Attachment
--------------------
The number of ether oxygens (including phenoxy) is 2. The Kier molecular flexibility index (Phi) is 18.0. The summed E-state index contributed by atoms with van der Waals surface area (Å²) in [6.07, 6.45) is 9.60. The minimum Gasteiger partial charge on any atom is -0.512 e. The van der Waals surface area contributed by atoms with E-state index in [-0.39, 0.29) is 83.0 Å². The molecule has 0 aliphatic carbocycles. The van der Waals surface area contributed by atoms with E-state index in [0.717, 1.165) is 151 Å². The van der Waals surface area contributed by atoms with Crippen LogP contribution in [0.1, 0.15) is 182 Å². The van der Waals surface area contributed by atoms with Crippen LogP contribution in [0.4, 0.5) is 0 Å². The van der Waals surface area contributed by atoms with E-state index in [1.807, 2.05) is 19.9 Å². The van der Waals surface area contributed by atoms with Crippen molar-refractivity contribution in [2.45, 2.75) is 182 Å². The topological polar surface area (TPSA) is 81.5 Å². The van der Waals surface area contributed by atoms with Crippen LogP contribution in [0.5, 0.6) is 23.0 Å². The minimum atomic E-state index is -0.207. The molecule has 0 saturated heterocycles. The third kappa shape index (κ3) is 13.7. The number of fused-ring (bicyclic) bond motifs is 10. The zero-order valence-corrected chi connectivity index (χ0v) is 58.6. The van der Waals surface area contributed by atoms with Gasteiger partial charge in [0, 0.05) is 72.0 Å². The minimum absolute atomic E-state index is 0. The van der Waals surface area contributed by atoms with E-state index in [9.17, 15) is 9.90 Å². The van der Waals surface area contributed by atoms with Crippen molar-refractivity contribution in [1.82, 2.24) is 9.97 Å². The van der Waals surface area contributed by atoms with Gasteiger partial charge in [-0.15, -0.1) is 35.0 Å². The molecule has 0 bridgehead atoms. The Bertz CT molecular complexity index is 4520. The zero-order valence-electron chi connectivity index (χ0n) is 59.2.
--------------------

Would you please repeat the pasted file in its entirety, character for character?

The number of ether oxygens (including phenoxy) is 2. The Kier molecular flexibility index (Phi) is 18.0. The summed E-state index contributed by atoms with van der Waals surface area (Å²) in [6.07, 6.45) is 9.60. The minimum Gasteiger partial charge on any atom is -0.512 e. The van der Waals surface area contributed by atoms with E-state index in [-0.39, 0.29) is 83.0 Å². The molecule has 0 aliphatic carbocycles. The van der Waals surface area contributed by atoms with E-state index in [0.717, 1.165) is 151 Å². The van der Waals surface area contributed by atoms with Crippen LogP contribution in [0.1, 0.15) is 182 Å². The van der Waals surface area contributed by atoms with Crippen LogP contribution in [0.4, 0.5) is 0 Å². The van der Waals surface area contributed by atoms with E-state index in [1.807, 2.05) is 19.9 Å². The van der Waals surface area contributed by atoms with Crippen molar-refractivity contribution in [2.45, 2.75) is 182 Å². The topological polar surface area (TPSA) is 81.5 Å². The van der Waals surface area contributed by atoms with Crippen LogP contribution in [0.5, 0.6) is 23.0 Å². The minimum atomic E-state index is -0.207. The molecule has 0 saturated heterocycles. The third kappa shape index (κ3) is 13.7. The number of fused-ring (bicyclic) bond motifs is 10. The zero-order valence-corrected chi connectivity index (χ0v) is 58.6. The van der Waals surface area contributed by atoms with Gasteiger partial charge in [0, 0.05) is 72.0 Å². The minimum absolute atomic E-state index is 0. The van der Waals surface area contributed by atoms with E-state index in [9.17, 15) is 9.90 Å². The van der Waals surface area contributed by atoms with Crippen molar-refractivity contribution in [1.82, 2.24) is 9.97 Å². The van der Waals surface area contributed by atoms with Gasteiger partial charge in [-0.15, -0.1) is 35.0 Å². The molecule has 0 bridgehead atoms. The Bertz CT molecular complexity index is 4520. The zero-order valence-electron chi connectivity index (χ0n) is 59.2.